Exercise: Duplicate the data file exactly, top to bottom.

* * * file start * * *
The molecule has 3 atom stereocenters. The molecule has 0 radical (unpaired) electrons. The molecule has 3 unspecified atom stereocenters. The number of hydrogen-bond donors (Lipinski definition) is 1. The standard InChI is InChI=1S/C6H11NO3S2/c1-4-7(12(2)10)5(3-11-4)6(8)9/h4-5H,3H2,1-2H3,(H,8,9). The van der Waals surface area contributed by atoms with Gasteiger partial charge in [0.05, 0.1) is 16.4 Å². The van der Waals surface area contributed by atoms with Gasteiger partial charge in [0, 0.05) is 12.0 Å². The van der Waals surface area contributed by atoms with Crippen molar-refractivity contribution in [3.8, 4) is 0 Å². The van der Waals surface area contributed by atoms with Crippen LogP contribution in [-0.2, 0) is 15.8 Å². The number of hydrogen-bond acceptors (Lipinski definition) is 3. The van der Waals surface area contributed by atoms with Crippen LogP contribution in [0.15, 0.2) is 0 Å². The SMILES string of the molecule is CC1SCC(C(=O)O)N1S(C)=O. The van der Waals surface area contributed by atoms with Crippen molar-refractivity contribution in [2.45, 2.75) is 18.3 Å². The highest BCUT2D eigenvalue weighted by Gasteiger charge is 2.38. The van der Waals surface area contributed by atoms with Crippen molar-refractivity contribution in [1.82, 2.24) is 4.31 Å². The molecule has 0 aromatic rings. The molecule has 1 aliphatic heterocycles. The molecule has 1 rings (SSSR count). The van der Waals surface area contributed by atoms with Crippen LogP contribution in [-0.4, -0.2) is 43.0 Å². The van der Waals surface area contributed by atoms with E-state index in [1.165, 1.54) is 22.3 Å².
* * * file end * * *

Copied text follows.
The molecule has 3 atom stereocenters. The molecule has 0 radical (unpaired) electrons. The molecule has 3 unspecified atom stereocenters. The number of hydrogen-bond donors (Lipinski definition) is 1. The standard InChI is InChI=1S/C6H11NO3S2/c1-4-7(12(2)10)5(3-11-4)6(8)9/h4-5H,3H2,1-2H3,(H,8,9). The van der Waals surface area contributed by atoms with Gasteiger partial charge in [0.05, 0.1) is 16.4 Å². The van der Waals surface area contributed by atoms with Gasteiger partial charge in [0, 0.05) is 12.0 Å². The van der Waals surface area contributed by atoms with Crippen molar-refractivity contribution in [3.8, 4) is 0 Å². The van der Waals surface area contributed by atoms with Crippen LogP contribution in [-0.2, 0) is 15.8 Å². The number of hydrogen-bond acceptors (Lipinski definition) is 3. The van der Waals surface area contributed by atoms with Crippen LogP contribution in [0.15, 0.2) is 0 Å². The SMILES string of the molecule is CC1SCC(C(=O)O)N1S(C)=O. The van der Waals surface area contributed by atoms with Crippen molar-refractivity contribution in [2.45, 2.75) is 18.3 Å². The highest BCUT2D eigenvalue weighted by Gasteiger charge is 2.38. The van der Waals surface area contributed by atoms with Crippen molar-refractivity contribution in [1.82, 2.24) is 4.31 Å². The molecule has 0 aromatic rings. The molecule has 1 aliphatic heterocycles. The molecule has 1 rings (SSSR count). The van der Waals surface area contributed by atoms with Crippen LogP contribution in [-0.4, -0.2) is 43.0 Å². The van der Waals surface area contributed by atoms with E-state index in [1.165, 1.54) is 22.3 Å².